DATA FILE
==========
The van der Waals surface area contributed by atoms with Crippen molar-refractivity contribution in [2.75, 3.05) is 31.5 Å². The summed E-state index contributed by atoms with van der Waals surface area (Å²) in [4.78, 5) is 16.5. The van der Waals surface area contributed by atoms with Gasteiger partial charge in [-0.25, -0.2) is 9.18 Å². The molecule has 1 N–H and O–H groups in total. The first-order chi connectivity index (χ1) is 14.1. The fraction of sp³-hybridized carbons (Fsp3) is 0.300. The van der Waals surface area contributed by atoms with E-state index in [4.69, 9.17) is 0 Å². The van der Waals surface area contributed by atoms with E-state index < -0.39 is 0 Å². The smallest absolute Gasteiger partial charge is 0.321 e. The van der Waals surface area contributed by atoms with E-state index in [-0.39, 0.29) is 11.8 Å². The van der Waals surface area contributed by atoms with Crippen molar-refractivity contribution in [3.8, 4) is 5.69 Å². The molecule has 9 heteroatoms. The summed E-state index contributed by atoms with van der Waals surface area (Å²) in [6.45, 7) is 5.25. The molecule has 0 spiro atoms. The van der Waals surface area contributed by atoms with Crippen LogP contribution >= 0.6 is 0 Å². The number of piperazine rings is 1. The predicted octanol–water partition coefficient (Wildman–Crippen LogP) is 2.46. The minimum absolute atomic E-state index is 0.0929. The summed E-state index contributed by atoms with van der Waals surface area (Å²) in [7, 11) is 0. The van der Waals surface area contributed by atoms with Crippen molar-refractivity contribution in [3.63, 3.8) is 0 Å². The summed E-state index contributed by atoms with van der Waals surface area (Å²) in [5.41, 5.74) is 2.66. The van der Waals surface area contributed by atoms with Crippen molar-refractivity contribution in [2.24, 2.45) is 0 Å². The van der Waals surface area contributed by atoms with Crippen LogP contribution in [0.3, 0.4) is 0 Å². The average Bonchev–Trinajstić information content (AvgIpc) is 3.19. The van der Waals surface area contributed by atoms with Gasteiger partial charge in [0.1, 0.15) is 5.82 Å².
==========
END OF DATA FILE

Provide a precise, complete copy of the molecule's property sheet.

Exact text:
The van der Waals surface area contributed by atoms with Crippen molar-refractivity contribution in [2.75, 3.05) is 31.5 Å². The summed E-state index contributed by atoms with van der Waals surface area (Å²) in [4.78, 5) is 16.5. The van der Waals surface area contributed by atoms with Gasteiger partial charge in [-0.25, -0.2) is 9.18 Å². The molecule has 1 N–H and O–H groups in total. The first-order chi connectivity index (χ1) is 14.1. The fraction of sp³-hybridized carbons (Fsp3) is 0.300. The van der Waals surface area contributed by atoms with E-state index in [4.69, 9.17) is 0 Å². The van der Waals surface area contributed by atoms with E-state index < -0.39 is 0 Å². The smallest absolute Gasteiger partial charge is 0.321 e. The van der Waals surface area contributed by atoms with E-state index in [-0.39, 0.29) is 11.8 Å². The van der Waals surface area contributed by atoms with Crippen molar-refractivity contribution in [3.8, 4) is 5.69 Å². The molecule has 9 heteroatoms. The summed E-state index contributed by atoms with van der Waals surface area (Å²) in [6.45, 7) is 5.25. The molecule has 0 spiro atoms. The van der Waals surface area contributed by atoms with Crippen LogP contribution >= 0.6 is 0 Å². The number of piperazine rings is 1. The predicted octanol–water partition coefficient (Wildman–Crippen LogP) is 2.46. The minimum absolute atomic E-state index is 0.0929. The summed E-state index contributed by atoms with van der Waals surface area (Å²) in [7, 11) is 0. The van der Waals surface area contributed by atoms with Crippen molar-refractivity contribution in [3.63, 3.8) is 0 Å². The summed E-state index contributed by atoms with van der Waals surface area (Å²) in [5.41, 5.74) is 2.66. The van der Waals surface area contributed by atoms with Crippen molar-refractivity contribution in [2.24, 2.45) is 0 Å². The van der Waals surface area contributed by atoms with Crippen LogP contribution in [0.3, 0.4) is 0 Å². The average Bonchev–Trinajstić information content (AvgIpc) is 3.19. The van der Waals surface area contributed by atoms with Gasteiger partial charge in [0.1, 0.15) is 5.82 Å².